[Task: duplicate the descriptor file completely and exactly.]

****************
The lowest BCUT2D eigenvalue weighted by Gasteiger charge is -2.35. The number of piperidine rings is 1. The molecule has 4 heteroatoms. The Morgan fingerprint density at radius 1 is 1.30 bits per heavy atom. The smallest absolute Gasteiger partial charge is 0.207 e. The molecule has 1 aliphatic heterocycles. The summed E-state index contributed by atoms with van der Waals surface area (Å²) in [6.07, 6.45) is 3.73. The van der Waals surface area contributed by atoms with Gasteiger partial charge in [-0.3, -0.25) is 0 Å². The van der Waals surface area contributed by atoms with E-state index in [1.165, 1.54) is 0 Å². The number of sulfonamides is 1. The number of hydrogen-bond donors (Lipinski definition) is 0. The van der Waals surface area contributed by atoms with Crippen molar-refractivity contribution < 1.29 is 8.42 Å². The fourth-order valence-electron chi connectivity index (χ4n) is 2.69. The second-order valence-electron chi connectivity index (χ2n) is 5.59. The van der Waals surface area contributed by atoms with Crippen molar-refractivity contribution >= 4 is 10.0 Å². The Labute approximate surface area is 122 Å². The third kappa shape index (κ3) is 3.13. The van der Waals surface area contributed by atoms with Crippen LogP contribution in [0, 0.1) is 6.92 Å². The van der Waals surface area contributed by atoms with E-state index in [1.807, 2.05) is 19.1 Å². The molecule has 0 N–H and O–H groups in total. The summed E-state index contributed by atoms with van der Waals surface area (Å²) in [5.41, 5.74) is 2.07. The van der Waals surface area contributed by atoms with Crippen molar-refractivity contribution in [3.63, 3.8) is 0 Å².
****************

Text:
The lowest BCUT2D eigenvalue weighted by Gasteiger charge is -2.35. The number of piperidine rings is 1. The molecule has 4 heteroatoms. The Morgan fingerprint density at radius 1 is 1.30 bits per heavy atom. The smallest absolute Gasteiger partial charge is 0.207 e. The molecule has 1 aliphatic heterocycles. The summed E-state index contributed by atoms with van der Waals surface area (Å²) in [6.07, 6.45) is 3.73. The van der Waals surface area contributed by atoms with Gasteiger partial charge in [-0.3, -0.25) is 0 Å². The van der Waals surface area contributed by atoms with E-state index in [1.165, 1.54) is 0 Å². The number of sulfonamides is 1. The number of hydrogen-bond donors (Lipinski definition) is 0. The van der Waals surface area contributed by atoms with Crippen molar-refractivity contribution < 1.29 is 8.42 Å². The fourth-order valence-electron chi connectivity index (χ4n) is 2.69. The second-order valence-electron chi connectivity index (χ2n) is 5.59. The van der Waals surface area contributed by atoms with Crippen molar-refractivity contribution >= 4 is 10.0 Å². The Labute approximate surface area is 122 Å². The third kappa shape index (κ3) is 3.13. The van der Waals surface area contributed by atoms with Crippen LogP contribution in [0, 0.1) is 6.92 Å². The van der Waals surface area contributed by atoms with E-state index in [1.807, 2.05) is 19.1 Å². The molecule has 0 N–H and O–H groups in total. The summed E-state index contributed by atoms with van der Waals surface area (Å²) in [5.41, 5.74) is 2.07. The van der Waals surface area contributed by atoms with Crippen molar-refractivity contribution in [3.63, 3.8) is 0 Å².